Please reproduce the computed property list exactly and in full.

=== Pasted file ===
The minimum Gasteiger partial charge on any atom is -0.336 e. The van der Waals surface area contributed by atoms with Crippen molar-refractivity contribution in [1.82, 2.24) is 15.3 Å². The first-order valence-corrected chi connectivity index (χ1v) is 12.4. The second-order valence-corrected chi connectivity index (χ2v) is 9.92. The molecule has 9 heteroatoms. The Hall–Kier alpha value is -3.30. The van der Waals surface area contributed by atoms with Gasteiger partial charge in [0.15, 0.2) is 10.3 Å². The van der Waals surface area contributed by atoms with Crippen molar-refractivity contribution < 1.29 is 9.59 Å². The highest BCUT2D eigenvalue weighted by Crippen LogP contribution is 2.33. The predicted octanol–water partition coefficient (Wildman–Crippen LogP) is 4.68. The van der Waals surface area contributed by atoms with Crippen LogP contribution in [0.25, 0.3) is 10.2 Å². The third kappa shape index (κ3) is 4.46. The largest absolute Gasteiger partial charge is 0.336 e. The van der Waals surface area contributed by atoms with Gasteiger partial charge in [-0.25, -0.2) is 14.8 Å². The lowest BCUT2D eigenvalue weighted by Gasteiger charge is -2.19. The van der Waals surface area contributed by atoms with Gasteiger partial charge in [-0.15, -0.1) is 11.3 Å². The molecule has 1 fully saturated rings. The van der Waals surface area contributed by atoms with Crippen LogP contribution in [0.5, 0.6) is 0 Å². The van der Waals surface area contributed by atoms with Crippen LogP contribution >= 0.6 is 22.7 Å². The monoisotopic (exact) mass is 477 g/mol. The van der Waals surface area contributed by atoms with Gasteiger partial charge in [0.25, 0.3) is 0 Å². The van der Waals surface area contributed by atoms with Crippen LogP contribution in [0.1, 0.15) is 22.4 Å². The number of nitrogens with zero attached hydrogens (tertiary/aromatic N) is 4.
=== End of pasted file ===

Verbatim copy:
The minimum Gasteiger partial charge on any atom is -0.336 e. The van der Waals surface area contributed by atoms with Crippen molar-refractivity contribution in [1.82, 2.24) is 15.3 Å². The first-order valence-corrected chi connectivity index (χ1v) is 12.4. The second-order valence-corrected chi connectivity index (χ2v) is 9.92. The molecule has 9 heteroatoms. The Hall–Kier alpha value is -3.30. The van der Waals surface area contributed by atoms with Gasteiger partial charge in [0.15, 0.2) is 10.3 Å². The van der Waals surface area contributed by atoms with Crippen molar-refractivity contribution < 1.29 is 9.59 Å². The highest BCUT2D eigenvalue weighted by Crippen LogP contribution is 2.33. The predicted octanol–water partition coefficient (Wildman–Crippen LogP) is 4.68. The van der Waals surface area contributed by atoms with Crippen LogP contribution in [0.25, 0.3) is 10.2 Å². The third kappa shape index (κ3) is 4.46. The largest absolute Gasteiger partial charge is 0.336 e. The van der Waals surface area contributed by atoms with Gasteiger partial charge in [-0.25, -0.2) is 14.8 Å². The lowest BCUT2D eigenvalue weighted by Gasteiger charge is -2.19. The van der Waals surface area contributed by atoms with Gasteiger partial charge in [-0.15, -0.1) is 11.3 Å². The molecule has 1 fully saturated rings. The van der Waals surface area contributed by atoms with Crippen LogP contribution in [0.5, 0.6) is 0 Å². The van der Waals surface area contributed by atoms with Crippen LogP contribution >= 0.6 is 22.7 Å². The monoisotopic (exact) mass is 477 g/mol. The van der Waals surface area contributed by atoms with Gasteiger partial charge in [0.25, 0.3) is 0 Å². The van der Waals surface area contributed by atoms with Crippen LogP contribution in [0.1, 0.15) is 22.4 Å². The number of nitrogens with zero attached hydrogens (tertiary/aromatic N) is 4.